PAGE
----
Later in 1912, two other paintings came to the US: Katherine Dreier purchased Adeline Ravoux (June 1890, now at Cleveland Museum of Art) and John Quinn bought a self-portrait (summer 1887, Wadsworth Atheneum Museum of Art, Hartford, Connecticut). Both pictures are in the Detroit show. Dreier, herself an artist (and suffragette), described her discovery of Van Gogh as “stepping out of a stuffy room into glorious, bracing air”.

The American public first saw Van Gogh’s work in 1913, at the International Exhibition of Modern Art, known as the Armory Show. Starting in New York, it moved on to Chicago and Boston. This huge exhibition, with over 1,300 works, included 21 Van Goghs. None of the Van Goghs sold.

By the eve of the First World War there were only five Van Gogh works in US collections. This compared with 156 in Germany, where collecting of Van Goghs had really taken off in the early 1900s.

Van Gogh’s first modest one-man show in America was opened in 1915 by a New York dealer, Marius de Zayas, who ran the Modern Gallery. Although 17 works were shown, once again none sold.

In 1920, New York’s commercial Montross Gallery presented a larger show, with 32 paintings and 35 drawings from the Van Gogh family collection, which was managed by Vincent’s sister-in-law Jo Bonger. This time three works, including The Sower (autumn 1888), were sold—all going to the Pennsylvania clergyman Theodore Pitcairn.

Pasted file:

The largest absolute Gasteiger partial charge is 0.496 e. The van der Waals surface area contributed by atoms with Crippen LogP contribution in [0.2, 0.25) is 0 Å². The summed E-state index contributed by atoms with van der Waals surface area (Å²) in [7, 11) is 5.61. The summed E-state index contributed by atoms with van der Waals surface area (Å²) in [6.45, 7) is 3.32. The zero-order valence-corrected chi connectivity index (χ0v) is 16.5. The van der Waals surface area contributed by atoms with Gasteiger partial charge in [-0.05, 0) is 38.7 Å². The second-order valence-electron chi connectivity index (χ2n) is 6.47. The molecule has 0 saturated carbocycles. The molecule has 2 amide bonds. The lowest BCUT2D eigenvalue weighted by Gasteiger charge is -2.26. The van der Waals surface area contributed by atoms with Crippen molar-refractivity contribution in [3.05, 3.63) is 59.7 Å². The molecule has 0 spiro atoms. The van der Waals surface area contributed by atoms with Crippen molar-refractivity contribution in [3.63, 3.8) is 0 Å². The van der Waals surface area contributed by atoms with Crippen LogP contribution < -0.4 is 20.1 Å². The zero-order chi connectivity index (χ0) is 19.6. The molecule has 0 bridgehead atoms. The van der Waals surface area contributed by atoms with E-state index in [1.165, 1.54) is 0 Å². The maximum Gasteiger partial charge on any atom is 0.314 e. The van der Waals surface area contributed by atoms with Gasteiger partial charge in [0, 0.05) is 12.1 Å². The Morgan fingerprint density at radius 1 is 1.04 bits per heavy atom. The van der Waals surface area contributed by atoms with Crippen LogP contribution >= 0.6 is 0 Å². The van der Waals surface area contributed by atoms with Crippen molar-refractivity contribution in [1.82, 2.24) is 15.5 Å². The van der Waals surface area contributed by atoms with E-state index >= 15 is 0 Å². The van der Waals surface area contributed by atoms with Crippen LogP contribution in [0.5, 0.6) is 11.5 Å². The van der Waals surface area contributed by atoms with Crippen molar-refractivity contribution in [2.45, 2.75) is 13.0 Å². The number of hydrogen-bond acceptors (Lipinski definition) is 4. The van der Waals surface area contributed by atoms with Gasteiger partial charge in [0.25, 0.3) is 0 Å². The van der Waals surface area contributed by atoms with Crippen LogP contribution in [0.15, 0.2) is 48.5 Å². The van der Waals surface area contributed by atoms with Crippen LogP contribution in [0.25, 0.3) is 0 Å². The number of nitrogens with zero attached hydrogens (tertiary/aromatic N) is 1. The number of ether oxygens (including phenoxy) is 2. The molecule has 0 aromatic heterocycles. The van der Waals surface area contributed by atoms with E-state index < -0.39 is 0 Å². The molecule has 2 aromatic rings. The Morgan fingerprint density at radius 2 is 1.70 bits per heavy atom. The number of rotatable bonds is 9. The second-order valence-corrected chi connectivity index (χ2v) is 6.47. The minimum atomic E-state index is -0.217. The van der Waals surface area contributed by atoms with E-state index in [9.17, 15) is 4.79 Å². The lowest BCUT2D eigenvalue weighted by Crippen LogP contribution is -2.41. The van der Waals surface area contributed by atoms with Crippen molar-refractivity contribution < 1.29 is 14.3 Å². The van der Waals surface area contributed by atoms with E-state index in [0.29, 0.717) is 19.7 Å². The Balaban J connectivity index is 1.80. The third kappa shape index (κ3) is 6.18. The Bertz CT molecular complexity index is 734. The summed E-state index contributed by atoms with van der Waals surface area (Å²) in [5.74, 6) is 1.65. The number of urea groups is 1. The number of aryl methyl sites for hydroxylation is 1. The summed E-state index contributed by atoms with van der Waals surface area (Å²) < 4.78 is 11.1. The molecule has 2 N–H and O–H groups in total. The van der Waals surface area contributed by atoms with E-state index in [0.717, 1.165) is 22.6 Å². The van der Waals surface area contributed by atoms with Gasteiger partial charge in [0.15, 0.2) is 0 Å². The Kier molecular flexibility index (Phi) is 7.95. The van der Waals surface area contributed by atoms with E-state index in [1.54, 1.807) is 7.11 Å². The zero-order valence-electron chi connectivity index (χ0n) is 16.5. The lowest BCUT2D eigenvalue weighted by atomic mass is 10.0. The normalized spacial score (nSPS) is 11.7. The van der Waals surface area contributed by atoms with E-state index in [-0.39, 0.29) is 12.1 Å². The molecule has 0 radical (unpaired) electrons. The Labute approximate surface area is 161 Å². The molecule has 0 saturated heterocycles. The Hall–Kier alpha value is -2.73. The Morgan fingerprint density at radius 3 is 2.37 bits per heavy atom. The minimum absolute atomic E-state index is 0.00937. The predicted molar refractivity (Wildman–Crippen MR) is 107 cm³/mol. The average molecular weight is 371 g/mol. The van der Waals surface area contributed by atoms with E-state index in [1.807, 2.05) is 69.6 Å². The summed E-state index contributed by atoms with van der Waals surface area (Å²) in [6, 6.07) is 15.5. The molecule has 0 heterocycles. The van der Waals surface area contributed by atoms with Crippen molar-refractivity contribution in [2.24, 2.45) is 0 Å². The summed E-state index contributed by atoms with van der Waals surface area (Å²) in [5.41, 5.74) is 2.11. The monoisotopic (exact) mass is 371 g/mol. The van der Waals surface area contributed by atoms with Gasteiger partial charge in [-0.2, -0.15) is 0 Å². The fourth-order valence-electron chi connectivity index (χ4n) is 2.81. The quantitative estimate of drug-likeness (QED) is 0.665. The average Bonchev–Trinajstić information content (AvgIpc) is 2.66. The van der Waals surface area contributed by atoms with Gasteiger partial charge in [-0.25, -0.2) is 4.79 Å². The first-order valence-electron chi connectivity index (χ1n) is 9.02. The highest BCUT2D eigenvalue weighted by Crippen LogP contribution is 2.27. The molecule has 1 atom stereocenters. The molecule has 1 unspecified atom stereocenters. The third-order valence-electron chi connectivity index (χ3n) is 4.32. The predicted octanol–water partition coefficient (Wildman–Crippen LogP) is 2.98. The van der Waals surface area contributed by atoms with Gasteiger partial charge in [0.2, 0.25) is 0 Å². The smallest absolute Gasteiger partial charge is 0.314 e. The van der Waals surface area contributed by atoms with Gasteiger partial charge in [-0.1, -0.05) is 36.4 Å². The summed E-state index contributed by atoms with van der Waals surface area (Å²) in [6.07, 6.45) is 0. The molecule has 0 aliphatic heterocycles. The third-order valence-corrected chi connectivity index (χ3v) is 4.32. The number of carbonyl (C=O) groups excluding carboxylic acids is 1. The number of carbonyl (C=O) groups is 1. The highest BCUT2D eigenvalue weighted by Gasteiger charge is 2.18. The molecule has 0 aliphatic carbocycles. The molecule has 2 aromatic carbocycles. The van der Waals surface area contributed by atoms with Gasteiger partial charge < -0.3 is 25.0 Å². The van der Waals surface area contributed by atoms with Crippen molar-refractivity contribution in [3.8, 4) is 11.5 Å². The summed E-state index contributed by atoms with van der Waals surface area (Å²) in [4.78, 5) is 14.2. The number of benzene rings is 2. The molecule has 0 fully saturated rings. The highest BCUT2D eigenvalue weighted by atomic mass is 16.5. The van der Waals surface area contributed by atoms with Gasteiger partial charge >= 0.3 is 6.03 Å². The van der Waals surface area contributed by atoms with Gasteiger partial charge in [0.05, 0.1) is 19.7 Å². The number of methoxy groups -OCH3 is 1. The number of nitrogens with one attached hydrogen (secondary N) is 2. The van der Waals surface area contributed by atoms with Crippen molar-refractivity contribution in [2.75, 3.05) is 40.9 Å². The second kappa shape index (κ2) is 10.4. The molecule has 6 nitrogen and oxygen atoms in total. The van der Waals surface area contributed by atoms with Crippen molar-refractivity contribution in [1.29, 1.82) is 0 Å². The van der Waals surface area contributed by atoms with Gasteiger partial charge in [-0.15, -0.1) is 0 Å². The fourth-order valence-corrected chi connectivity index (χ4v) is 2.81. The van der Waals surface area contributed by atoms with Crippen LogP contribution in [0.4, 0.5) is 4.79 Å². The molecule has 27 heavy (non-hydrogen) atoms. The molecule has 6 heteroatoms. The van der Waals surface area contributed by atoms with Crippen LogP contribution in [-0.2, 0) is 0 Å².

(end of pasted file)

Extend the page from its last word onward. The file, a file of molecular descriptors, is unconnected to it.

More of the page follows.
Van Gogh’s The Sower (autumn 1888), sold at the 1920 Montross exhibition to clergyman Theodore Pitcairn

Two years later the Detroit Institute of Arts became the first US museum to buy a Van Gogh: a self-portrait of the artist wearing a straw hat. This makes the city a most appropriate venue for the current exhibition. The price of the self-portrait was $4,200. In 2013 the painting was valued at $80m-$150m, although it is now worth considerably more.

Van Gogh’s L’Arlésienne: Madame Joseph-Michel Ginoux (November 1888), exhibited at the Museum of Modern Art, New York in 1929